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Around The Sun: A Man On A Mission

Steve Harrison arrives in Lubbock, Texas, to begin his studies at a preaching school - and he is in for a surprise.

George, a young man studying at the Sunset School of Preaching, said he didn’t know if he wanted to be a preacher because God hadn’t called him yet. Cline Paden went late at night to the street where the man lived and yelled at the top of his voice “George, this is God. I want you to be a preacher.”


Ed Wharton, who had stayed with me while visiting Sydney, strongly encouraged me to study full time at the Sunset School. He had assured me that he would meet me at Lubbock airport and accommodate me at his home until I got myself sorted out. With my acceptance letter had come a school brochure outlining the course. On the back page was a picture of the man who had started the school. He looked austere and upright. Ed had informed me I would probably only get to meet him towards the end of my studies. He was an important and busy man.

Lubbock didn't look much from my aircraft seat: a bunch of suburban homes in the middle of a dirt brown desert. My heart sank as the plane touched down. After the lush tropical greenery of Sydney this was a total let-down.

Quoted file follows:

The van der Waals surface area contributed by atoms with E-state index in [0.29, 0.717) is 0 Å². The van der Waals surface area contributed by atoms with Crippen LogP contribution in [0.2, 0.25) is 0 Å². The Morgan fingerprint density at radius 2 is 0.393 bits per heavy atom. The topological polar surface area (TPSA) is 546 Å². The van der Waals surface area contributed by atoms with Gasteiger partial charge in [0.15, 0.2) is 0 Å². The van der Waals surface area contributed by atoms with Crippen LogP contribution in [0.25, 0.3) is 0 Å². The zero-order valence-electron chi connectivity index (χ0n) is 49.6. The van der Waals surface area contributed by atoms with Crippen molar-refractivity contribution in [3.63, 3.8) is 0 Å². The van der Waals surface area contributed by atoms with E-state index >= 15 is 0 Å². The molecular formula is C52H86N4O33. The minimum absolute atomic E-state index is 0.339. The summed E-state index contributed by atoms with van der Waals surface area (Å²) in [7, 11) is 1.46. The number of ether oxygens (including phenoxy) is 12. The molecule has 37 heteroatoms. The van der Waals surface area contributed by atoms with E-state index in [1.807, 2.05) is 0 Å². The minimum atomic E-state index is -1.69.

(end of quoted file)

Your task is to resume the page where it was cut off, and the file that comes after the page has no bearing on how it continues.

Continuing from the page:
I was the last person to drag my heels into the baggage collection area. I looked around for Ed's familiar face, or any face which looked friendly. There was a stout formidable-looking man who approached me.

With arms folded, he demanded "Are you the last one off the plane?''

"I guess so,'' I replied.

"Well I have had to leave an important party to come out here and meet you,'' he declared.

"Oh. What is the party for?''

"It's a birthday party, and in the time it is taking you to get your baggage I am sure it will be over.''

His face was as stern as that of a captain on the bridge of a sinking ship.

"I don't think it will take me long to get my baggage,'' I said feebly. "Who's birthday are you celebrating?''


I was thoroughly unsettled. I got my bags and we went to his car. There was not much conversation as we drove to his house. When we got there the place was deserted.

"See,'' he said accusingly "I've missed my own birthday party.''

This was the coldest reception I had experienced. I wanted to do a runner and catch the first flight back to Australia.

In time I discovered that Cline Paden, the head of the Sunset School - for he it was who had met me at the airport - was a prankster who loved practical jokes.

For two years he maintained that I was the one who had caused him to miss his own birthday party.


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